Holy Thursday is not only the day of the institution of the Most Holy Eucharist, whose splendor bathes all else and in some ways draws it to itself. To Holy Thursday also belongs the dark night of the Mount of Olives, to which Jesus goes with his disciples; the solitude and abandonment of Jesus, who in prayer goes forth to encounter the darkness of death; the betrayal of Judas, Jesus’ arrest and his denial by Peter; his indictment before the Sanhedrin and his being handed over to the Gentiles, to Pilate. Let us try at this hour to understand more deeply something of these events, for in them the mystery of our redemption takes place.
Jesus goes forth into the night. Night signifies lack of communication, a situation where people do not see one another. It is a symbol of incomprehension, of the obscuring of truth. It is the place where evil, which has to hide before the light, can grow. Jesus himself is light and truth, communication, purity and goodness. He enters into the night. Night is ultimately a symbol of death, the definitive loss of fellowship and life. Jesus enters into the night in order to overcome it and to inaugurate the new Day of God in the history of humanity.
Homily, Holy Thursday, 2012
Reflection – Having looked at the Easter Vigil homily these past days, I want to jump back to Holy Thursday and see what Pope Benedict had to say there. He talked about light at Easter, the light of creation, the light of the resurrection, the light of the Church in the symbolism of the Paschal Candle.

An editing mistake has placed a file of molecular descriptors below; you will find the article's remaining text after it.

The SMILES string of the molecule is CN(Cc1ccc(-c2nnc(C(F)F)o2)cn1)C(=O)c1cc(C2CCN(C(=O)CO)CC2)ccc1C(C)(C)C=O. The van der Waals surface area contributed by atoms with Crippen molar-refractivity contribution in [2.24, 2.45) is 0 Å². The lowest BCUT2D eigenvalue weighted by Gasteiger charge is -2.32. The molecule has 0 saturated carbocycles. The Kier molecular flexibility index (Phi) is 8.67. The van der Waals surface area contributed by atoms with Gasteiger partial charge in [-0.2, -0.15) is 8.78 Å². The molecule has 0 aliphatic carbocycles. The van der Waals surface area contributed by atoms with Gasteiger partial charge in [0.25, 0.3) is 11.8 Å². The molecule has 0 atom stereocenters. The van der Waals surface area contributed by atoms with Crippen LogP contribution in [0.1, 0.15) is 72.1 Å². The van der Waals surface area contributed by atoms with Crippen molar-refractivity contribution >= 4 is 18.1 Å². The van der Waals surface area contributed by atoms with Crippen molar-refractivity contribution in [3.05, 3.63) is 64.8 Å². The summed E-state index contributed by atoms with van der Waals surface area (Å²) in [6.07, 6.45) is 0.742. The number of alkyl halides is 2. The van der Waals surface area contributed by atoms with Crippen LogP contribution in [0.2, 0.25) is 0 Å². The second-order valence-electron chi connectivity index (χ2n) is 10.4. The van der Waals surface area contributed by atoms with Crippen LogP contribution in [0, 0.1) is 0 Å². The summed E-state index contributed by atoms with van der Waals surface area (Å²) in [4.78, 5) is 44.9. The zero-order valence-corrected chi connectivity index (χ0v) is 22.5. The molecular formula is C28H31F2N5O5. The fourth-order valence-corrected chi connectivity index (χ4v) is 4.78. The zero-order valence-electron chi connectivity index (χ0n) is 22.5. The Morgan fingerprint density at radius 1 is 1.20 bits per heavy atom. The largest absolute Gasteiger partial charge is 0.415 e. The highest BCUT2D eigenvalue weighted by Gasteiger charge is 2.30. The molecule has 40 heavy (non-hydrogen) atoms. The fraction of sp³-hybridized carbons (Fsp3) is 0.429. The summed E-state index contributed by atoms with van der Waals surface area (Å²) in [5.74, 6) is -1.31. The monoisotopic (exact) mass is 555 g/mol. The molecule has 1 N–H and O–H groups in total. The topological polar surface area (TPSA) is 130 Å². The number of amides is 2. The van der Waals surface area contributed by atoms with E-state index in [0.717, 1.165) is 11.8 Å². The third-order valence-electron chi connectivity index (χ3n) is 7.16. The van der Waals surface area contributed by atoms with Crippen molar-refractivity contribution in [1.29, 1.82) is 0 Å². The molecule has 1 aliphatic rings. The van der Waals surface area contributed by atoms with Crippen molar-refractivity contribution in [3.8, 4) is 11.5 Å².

Here he begins, since we’re back in the Triduum and its more somber tone, by talking about darkness. It is such an elemental symbol, a basic human experience. Every small child can tell you about the dark and what it holds. Night terrors, the monster under the bed, the crack of light under the door which is much too far away to bring any solace—I remember it all too well. We laugh about it when we outgrow that stage, but it was no joke at the time.
Darkness and what it holds. In a season of light and beauty (Easter, yes, but also the beauty of a Canadian spring and all that entails) we carry something of that dark within ourselves. There is incomprehension and non-communication in our minds; there can be evil growing in our hearts; there is certainly death in our lives, even in the radiant light of an April day and amidst the chanting of Easter alleluias. The monster under the bed doesn’t so much lapse into non-existence when we turn eight; he merely takes up residence in our hearts and bides his time there.
So it is good to hold onto the one salient point in all this. Namely, Jesus enters the night. He enters it, and himself takes up residence there. And so, as we sing at Easter, the night becomes as bright as the day, while remaining night nonetheless.
Deep mysteries here, deep elemental mysteries. We all know about darkness and night; we all know about the plain light of day, the ‘little light of mine’ that does shine for a time. But this strange plunging of Light into The Dark, this strange penetration of Night by Day that leaves the night dark still but beginning to pulsate with a new radiance—this is deep stuff here.
And this is the deep stuff we are invited to contemplate in the Easter season. Jesus has come; He has plunged into the deepest darkest dankest bowels of the night and the death it brings to us. He has confronted the monster under the bed. And he has done something there—and that is the great mystery that each human being must enter. What has Jesus done there? How has he conquered and tamed my monster? And how am I to live in the night that has become as bright as the day, while remaining night yet? Stay tuned…